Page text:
The FDA has granted the CDK4/6 inhibitor abemaciclib a breakthrough therapy designation as monotherapy for heavily pretreated patients with refractory hormone-receptor-positive advanced breast cancer.
Richard Gaynor, MD
The FDA has granted the CDK4/6 inhibitor abemaciclib (LY2835219) a breakthrough therapy designation as monotherapy for heavily pretreated patients with refractory hormone-receptor (HR)-positive advanced breast cancer, based on data from a phase I study.
In the small clinical trial, single-agent abemaciclib demonstrated an objective response rate (ORR) of 33.3% in patients with heavily pretreated HR-positive breast cancer (n = 36). When including those with stable disease for ≥24 weeks, the clinical benefit rate with abemaciclib was 61.1%. The median duration of response was 13.4 months and the median progression-free survival (PFS) was 8.8 months, according to data presented at the 2014 San Antonio Breast Cancer Symposium.1
"We are pleased that the FDA has designated abemaciclib as a breakthrough therapy for patients with advanced breast cancer, and Lilly will work closely with the FDA in this process to expedite its development and review," Richard Gaynor, MD, senior vice president of product development and medical affairs for Lilly Oncology, the company developing the drug, said in a statement.
In the phase I study, abemaciclib was evaluated in 132 patients with glioblastoma, melanoma, lung cancer, colorectal cancer, and breast cancer. In the breast cancer cohort, abemaciclib was tested as a monotherapy and in combination with fulvestrant. In the single-agent arm, 47 patients were treated with oral abemaciclib at 150 mg (n = 25) or 200 mg (n = 22) every 12 hours on a continuous schedule.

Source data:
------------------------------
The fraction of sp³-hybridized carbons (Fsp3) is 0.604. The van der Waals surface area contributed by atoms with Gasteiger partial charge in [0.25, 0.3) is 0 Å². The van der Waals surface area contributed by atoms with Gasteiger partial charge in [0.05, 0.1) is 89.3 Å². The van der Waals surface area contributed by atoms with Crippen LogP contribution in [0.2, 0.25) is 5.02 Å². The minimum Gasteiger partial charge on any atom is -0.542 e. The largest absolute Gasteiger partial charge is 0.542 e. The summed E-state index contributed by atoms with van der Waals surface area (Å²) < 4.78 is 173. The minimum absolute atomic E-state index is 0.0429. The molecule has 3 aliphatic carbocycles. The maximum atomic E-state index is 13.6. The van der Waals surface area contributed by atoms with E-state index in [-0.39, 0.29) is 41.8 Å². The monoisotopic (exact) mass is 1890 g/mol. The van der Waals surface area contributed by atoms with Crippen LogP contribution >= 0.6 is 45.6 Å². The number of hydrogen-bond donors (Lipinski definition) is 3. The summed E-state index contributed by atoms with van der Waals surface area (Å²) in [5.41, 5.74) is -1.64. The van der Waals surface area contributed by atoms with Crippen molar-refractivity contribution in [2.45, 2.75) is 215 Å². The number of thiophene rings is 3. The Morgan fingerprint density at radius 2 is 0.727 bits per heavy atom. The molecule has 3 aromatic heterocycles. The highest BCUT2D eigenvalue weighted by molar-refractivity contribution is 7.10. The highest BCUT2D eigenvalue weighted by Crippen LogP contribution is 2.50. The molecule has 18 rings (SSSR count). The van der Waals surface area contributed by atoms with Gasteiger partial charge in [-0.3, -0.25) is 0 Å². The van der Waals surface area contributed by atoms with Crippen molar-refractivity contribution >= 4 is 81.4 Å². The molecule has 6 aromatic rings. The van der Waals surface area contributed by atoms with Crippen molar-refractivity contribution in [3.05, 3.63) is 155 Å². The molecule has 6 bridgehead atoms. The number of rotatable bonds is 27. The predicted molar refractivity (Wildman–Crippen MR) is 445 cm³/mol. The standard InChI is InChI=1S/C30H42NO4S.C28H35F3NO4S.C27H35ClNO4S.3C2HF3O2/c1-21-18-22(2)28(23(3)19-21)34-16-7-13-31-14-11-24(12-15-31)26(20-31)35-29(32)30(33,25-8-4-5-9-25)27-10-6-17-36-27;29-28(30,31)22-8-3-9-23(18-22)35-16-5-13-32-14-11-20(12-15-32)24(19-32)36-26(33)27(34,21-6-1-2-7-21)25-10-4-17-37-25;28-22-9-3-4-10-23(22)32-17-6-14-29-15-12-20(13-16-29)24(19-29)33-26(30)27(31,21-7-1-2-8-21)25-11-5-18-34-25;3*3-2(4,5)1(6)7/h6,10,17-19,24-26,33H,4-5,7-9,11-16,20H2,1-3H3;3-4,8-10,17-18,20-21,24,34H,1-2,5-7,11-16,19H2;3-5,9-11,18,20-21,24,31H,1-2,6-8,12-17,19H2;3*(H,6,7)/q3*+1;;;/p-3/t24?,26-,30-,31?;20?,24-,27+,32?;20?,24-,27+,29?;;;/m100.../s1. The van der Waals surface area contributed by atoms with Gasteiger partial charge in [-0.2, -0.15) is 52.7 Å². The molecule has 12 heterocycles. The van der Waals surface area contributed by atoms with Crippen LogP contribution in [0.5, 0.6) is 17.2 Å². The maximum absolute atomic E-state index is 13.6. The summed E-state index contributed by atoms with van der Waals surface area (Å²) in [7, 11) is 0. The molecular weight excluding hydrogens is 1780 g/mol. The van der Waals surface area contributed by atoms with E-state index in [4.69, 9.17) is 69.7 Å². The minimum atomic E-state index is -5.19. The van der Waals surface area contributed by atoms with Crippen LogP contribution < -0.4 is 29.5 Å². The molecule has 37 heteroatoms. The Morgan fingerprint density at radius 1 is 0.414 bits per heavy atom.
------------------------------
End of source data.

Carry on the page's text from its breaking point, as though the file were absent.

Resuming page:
The median age of patients in the monotherapy cohort was 55 years and the median number of prior therapies was 7 (range, 2-16). The location of metastatic disease was primarily the bone (61.7%) and 76.6% of patients had visceral disease. Overall, 11 patients were both HR and HER2-positive and 25 were HR-positive and HER2-negative. The rest of the patients enrolled were HR-negative (n = 11).
Across all patients enrolled in the single-agent breast cancer cohort (N = 47), the ORR was 25.5% and the stable disease rate was 44.7%, for an overall disease control rate of 70.2%. When looking specifically at those with stable disease for ≥24 weeks, the rate was 23.4%, which dropped the clinical benefit rate to 48.9%. The median duration of response was 13.4 months and the median PFS was 5.8 months.
Patients with HR-negative disease did not experience a response with abemaciclib monotherapy. The stable disease rate at ≥24 weeks was 11.1%. The median PFS was 1.1 months. The response rate in HR and HER2-positive breast cancer was 33.3%. In the HR-positive, HER2-negative group, the response rate was 66.7%.
The most commonly reported all-grade adverse events (AEs) with single-agent abemaciclib across all doses were diarrhea (68.1%), nausea (59.6%), fatigue (44.7%), vomiting (44.7%), neutropenia (40.4%), thrombocytopenia (31.9%), leukopenia (29.8%), and anemia (19.1%). The only grade 4 AE reported in the study was neutropenia, which occurred in 1 patient. The most frequent non-hematologic grade 3 AEs were diarrhea (8.5%) and nausea (4.3%).
Monotherapy with abemaciclib is currently being assessed in the phase II MONARCH-1 study for patients with previously treated HR-positive and HER2-negative metastatic breast cancer. The study is currently not recruiting participants, with an estimated enrollment of 128 patients. A primary assessment of the study is anticipated in December 2015 (NCT02102490).